LOB refers to the Legislative Office Building, which is immediately behind the statehouse. Most committee hearings are held in this building.
Reps Hall refers to Representatives Hall in the Statehouse where the House of Representatives meetings. This room is used for hearings that are expected to be very large.
“Retained” means that a Committee has voted to keep a bill until next year. Next year, any bills that have been retained must be sent to the full House/Senate for a vote. Any bill that does not get retained must be sent to the full House/Senate for vote by Crossover or the end of the session.
“Crossover” is March 31st. The House will vote on all bills introduced in the House by this date except for bills that have been retained until next year. Similarly, the Senate will vote on all bills introduced into the Senate by this date except for bills that are being retained until next year.
“Tabled”: The full House or full Senate can “table” a bill which means that the bill is kept in “limbo” without being passed or defeated. For tabled bill to be brought back up for a vote again (to pass it) requires a 2/3 majority. If the bill has not been passed when the legislature adjourns at the end of the year, it is defeated. Tabling a bill usually happens when the legislature wants to defeat a bill but doesn’t want to directly oppose it. It can also sometimes happen if there are not enough votes to pass, but leadership hopes to be able to come up with enough votes later—but this then requires a 2/3 majority.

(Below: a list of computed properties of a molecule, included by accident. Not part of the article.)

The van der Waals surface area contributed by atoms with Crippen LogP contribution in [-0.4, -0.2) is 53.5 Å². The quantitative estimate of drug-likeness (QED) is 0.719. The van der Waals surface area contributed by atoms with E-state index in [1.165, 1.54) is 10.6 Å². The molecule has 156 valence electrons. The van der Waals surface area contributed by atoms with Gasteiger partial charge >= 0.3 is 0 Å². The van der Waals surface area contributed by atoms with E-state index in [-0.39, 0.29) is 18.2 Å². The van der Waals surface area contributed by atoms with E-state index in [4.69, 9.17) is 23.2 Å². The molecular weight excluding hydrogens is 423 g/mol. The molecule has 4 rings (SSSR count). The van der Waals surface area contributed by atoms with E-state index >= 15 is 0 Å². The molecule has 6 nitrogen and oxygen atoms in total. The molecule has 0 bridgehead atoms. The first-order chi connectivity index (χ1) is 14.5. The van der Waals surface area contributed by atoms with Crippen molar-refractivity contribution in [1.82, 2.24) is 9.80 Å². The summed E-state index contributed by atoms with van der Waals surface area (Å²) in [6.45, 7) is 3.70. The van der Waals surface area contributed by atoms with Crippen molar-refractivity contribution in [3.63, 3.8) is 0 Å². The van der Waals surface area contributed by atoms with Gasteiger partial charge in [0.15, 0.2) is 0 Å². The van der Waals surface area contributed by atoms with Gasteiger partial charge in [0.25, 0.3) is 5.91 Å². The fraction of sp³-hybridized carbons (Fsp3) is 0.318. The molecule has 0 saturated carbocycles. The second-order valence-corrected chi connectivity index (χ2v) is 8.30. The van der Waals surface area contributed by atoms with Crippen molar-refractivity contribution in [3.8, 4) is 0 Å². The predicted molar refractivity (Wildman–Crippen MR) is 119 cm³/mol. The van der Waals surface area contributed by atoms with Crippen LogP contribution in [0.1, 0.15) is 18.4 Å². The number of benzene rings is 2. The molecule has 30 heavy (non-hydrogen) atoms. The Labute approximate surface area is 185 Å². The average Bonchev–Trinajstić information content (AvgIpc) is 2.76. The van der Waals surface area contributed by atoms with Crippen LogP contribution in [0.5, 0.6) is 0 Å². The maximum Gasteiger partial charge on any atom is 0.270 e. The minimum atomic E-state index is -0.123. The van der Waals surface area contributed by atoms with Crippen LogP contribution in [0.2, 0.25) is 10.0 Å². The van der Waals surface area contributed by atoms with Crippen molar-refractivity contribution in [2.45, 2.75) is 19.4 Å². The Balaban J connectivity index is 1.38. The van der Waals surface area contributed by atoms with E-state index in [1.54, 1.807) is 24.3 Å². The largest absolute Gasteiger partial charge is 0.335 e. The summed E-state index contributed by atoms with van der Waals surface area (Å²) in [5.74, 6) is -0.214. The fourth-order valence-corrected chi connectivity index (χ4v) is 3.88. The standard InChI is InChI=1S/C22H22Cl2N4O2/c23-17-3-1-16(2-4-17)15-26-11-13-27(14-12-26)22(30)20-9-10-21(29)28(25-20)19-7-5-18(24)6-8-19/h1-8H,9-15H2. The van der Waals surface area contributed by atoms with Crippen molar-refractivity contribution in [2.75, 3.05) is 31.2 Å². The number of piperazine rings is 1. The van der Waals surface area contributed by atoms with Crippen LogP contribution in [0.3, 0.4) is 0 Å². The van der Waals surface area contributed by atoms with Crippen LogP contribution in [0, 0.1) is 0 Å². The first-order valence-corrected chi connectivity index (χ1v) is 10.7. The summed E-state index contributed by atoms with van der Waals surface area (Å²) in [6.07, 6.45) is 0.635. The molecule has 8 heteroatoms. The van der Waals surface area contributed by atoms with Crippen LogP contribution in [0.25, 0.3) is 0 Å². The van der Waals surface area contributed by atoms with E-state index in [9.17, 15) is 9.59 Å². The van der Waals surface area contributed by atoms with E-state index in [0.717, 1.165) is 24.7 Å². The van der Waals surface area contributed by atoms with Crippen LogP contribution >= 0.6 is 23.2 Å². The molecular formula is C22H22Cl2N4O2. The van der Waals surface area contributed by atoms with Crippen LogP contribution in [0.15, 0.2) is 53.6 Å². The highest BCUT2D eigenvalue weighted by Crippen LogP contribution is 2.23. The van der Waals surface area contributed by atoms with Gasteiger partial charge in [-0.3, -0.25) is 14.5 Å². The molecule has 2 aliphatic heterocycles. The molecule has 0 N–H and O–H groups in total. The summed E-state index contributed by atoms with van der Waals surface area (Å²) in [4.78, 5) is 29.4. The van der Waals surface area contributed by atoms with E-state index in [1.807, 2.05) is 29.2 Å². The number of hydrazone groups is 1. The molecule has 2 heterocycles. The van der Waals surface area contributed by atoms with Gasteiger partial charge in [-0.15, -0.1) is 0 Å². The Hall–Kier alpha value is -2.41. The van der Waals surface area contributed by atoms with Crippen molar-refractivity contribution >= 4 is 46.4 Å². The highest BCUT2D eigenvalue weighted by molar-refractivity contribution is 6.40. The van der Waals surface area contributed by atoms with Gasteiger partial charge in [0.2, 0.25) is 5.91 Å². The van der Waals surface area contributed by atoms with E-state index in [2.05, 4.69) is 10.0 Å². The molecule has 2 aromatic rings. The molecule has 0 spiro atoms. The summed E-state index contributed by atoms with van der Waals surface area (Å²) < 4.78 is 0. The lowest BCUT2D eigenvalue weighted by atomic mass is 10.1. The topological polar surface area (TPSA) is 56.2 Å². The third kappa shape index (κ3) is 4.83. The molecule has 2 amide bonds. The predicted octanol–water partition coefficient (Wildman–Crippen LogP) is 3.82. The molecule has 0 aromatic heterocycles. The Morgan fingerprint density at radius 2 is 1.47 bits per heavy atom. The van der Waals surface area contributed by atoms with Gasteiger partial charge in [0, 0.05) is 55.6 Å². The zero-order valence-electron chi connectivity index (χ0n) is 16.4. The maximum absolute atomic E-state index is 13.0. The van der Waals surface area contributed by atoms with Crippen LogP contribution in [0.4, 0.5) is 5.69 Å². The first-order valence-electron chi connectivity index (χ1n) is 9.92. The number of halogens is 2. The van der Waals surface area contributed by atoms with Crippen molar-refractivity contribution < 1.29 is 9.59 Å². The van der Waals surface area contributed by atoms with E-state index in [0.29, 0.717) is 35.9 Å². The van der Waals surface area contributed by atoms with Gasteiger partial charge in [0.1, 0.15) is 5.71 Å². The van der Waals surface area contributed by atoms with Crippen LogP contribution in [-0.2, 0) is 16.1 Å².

A brief guide to how legislation becomes law
Bills introduced in the House:
1. The bill is assigned to a committee and the committee holds a public hearing.
2. The committee either retains the bill or votes to recommend that the bill be passed (OTP), changed (OTPA), or defeated (ITL).
3. Except for retained bills, all other bills go to the full House which can pass, defeat, change a bill or send it to a second committee.
4. If sent to a second committee, the committee must then retain or recommend to pass, change or defeat the bill. It then goes back to the full House for a second vote.
5. If passed by the House, the bill goes to the Senate
6. The bill is assigned to a Senate committee which then holds a public hearing
7. The Senate committee either retains the bill or votes to recommend that the bill be passed (OTP), changed (OTPA), or defeated (ITL).
8. Except for retained bills, all other bills go to the full Senate which can pass, defeat, change a bill or send it to a second committee.
9. If sent to a second committee, the committee must then retain or recommend to pass, change or defeat the bill. It then goes back to the full Senate for a second vote.